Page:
Have you ever wondered what would happen to our food supply in the event of an asteroid impact or a nuclear war? Well, way up north, in the permafrost, 1300 kilometres beyond the Arctic Circle, is the Svalbard Global Seed Vault, the world’s largest secure seed storage, also known as the ‘Doomsday Vault’. Opened by the Norwegian Government in February 2008, it holds crates of seeds from all over the world for safe and secure long-term storage in cold and dry rock vaults. This is to protect crop seeds against the risk of getting destroyed or extinct in case of a global or local catastrophic event.
On October 18, 2016 Temasek Life Sciences Laboratory (TLL) made its first deposit into the Vault. The seeds represent TLL’s continued efforts in research to develop elite and unique rice varieties that contribute to the long-term security needs of the region. The deposit from Singapore also reinforced TLL’s commitment to ensuring sustainable agriculture by partaking in this process of seed conservation and biodiversity protection.
The handover of seeds ceremony was held in conjunction with President of Singapore Tony Tan’s State Visit to Norway and the handover of seeds ceremony took place at the Natural History Museum’s Botanical Garden in Oslo on October 10, 2016 and was witnessed by Her Majesty The Queen Sonja and Mrs Mary Tan, wife of President Tony Tan.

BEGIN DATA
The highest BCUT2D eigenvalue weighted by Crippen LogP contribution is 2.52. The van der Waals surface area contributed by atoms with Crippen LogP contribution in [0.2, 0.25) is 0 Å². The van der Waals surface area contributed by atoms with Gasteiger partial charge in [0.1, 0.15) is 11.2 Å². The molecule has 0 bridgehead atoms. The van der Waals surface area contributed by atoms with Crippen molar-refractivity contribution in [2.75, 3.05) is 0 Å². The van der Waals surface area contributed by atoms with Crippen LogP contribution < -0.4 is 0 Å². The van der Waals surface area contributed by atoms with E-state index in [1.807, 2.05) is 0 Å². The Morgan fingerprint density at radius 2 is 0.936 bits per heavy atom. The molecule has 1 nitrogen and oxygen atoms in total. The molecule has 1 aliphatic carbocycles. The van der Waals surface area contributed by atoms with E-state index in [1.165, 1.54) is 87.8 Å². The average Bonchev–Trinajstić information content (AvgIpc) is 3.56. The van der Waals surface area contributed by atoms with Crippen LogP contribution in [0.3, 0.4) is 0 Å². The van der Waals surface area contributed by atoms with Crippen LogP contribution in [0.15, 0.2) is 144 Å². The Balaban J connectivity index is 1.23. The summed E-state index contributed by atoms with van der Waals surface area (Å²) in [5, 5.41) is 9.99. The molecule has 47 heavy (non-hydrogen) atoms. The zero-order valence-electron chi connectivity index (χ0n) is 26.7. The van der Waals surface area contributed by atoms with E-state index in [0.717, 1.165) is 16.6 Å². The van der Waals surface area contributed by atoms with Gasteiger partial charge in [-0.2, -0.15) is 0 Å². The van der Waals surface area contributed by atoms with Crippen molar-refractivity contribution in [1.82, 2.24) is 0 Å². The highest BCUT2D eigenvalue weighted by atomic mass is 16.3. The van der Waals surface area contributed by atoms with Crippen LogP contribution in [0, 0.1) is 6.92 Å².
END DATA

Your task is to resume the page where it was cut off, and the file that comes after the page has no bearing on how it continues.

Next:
The Svalbard Global Seed Vault is designed to store up to 4.5 million different varieties of seeds from the entire world, so that crop diversity can be conserved for generations to come.
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Rice is the most widely cultivated crop in Asia and plays a very important role in the livelihood, history and culture of the people in Asia. There is an increased awareness on how the risk of rice shortage, compounded by environmental challenges as well as demand from population growth, could affect various parts of the value chain, including the livelihoods of farmers whose source of income is dependable on the yield of each harvest. The availability of rice lines, which are naturally bred and imbued with traits to combat bacterial and fungal diseases as well as to overcome environmental challenges, can help enhance global rice supply and impact livelihoods.
Established in 2002, TLL is part of Temasek Foundation Innovates, a Singapore-based non-profit philanthropic organisation that funds and supports programmes focusing on developing practical solutions for a better life through research and innovation. TLL focuses primarily on understanding the cellular mechanisms that underlie the development and physiology of plants, fungi and animals. Such research provides new understanding of how organisms function, and also provides foundation for biotechnology innovation. For more information, please visit www.tll.org.sg.
Did you know…
The Svalbard Global Seed Vault was considered an ideal place because it lacks tectonic activity and has permafrost, which aids preservation. It is over four feet above sea level, so will keep dry even if the ice caps melt. And if the power fails, it will take weeks before the -0.5° F facility rises to the bedrock temperature of 27° F. Thus the seeds deposited there have the best possible chance of being preserved for hundreds and even thousands of years.